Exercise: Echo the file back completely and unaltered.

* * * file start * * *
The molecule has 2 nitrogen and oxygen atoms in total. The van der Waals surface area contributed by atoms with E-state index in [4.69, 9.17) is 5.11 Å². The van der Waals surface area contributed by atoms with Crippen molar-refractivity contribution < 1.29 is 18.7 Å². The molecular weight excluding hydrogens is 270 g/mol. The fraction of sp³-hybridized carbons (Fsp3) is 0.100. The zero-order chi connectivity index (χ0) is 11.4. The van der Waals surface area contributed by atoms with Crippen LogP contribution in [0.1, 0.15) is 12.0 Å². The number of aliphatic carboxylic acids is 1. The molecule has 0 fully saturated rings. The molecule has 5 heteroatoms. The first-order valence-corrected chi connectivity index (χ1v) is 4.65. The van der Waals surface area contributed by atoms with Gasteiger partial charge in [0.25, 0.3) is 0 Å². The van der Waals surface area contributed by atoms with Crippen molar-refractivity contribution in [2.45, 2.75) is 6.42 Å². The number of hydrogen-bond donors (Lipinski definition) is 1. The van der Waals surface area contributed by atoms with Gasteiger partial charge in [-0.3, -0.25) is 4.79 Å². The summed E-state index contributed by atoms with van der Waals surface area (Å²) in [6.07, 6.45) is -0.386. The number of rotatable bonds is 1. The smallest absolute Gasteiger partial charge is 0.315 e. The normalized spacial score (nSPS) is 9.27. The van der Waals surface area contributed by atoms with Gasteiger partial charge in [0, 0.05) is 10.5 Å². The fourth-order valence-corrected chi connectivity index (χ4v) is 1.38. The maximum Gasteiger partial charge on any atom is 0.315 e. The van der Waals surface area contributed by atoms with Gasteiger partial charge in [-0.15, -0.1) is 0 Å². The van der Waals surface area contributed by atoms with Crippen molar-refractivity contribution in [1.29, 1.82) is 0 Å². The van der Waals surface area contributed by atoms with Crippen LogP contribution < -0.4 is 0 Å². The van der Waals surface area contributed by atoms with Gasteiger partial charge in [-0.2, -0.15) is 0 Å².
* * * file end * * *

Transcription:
The molecule has 2 nitrogen and oxygen atoms in total. The van der Waals surface area contributed by atoms with E-state index in [4.69, 9.17) is 5.11 Å². The van der Waals surface area contributed by atoms with Crippen molar-refractivity contribution < 1.29 is 18.7 Å². The molecular weight excluding hydrogens is 270 g/mol. The fraction of sp³-hybridized carbons (Fsp3) is 0.100. The zero-order chi connectivity index (χ0) is 11.4. The van der Waals surface area contributed by atoms with Crippen LogP contribution in [0.1, 0.15) is 12.0 Å². The number of aliphatic carboxylic acids is 1. The molecule has 0 fully saturated rings. The molecule has 5 heteroatoms. The first-order valence-corrected chi connectivity index (χ1v) is 4.65. The van der Waals surface area contributed by atoms with Gasteiger partial charge in [0.25, 0.3) is 0 Å². The van der Waals surface area contributed by atoms with Crippen molar-refractivity contribution in [2.45, 2.75) is 6.42 Å². The number of hydrogen-bond donors (Lipinski definition) is 1. The van der Waals surface area contributed by atoms with Gasteiger partial charge in [-0.3, -0.25) is 4.79 Å². The summed E-state index contributed by atoms with van der Waals surface area (Å²) in [6.07, 6.45) is -0.386. The number of rotatable bonds is 1. The smallest absolute Gasteiger partial charge is 0.315 e. The normalized spacial score (nSPS) is 9.27. The van der Waals surface area contributed by atoms with Gasteiger partial charge in [0, 0.05) is 10.5 Å². The fourth-order valence-corrected chi connectivity index (χ4v) is 1.38. The maximum Gasteiger partial charge on any atom is 0.315 e. The van der Waals surface area contributed by atoms with Gasteiger partial charge in [-0.15, -0.1) is 0 Å². The van der Waals surface area contributed by atoms with Crippen molar-refractivity contribution in [1.29, 1.82) is 0 Å². The van der Waals surface area contributed by atoms with Crippen LogP contribution < -0.4 is 0 Å². The van der Waals surface area contributed by atoms with Gasteiger partial charge in [-0.2, -0.15) is 0 Å².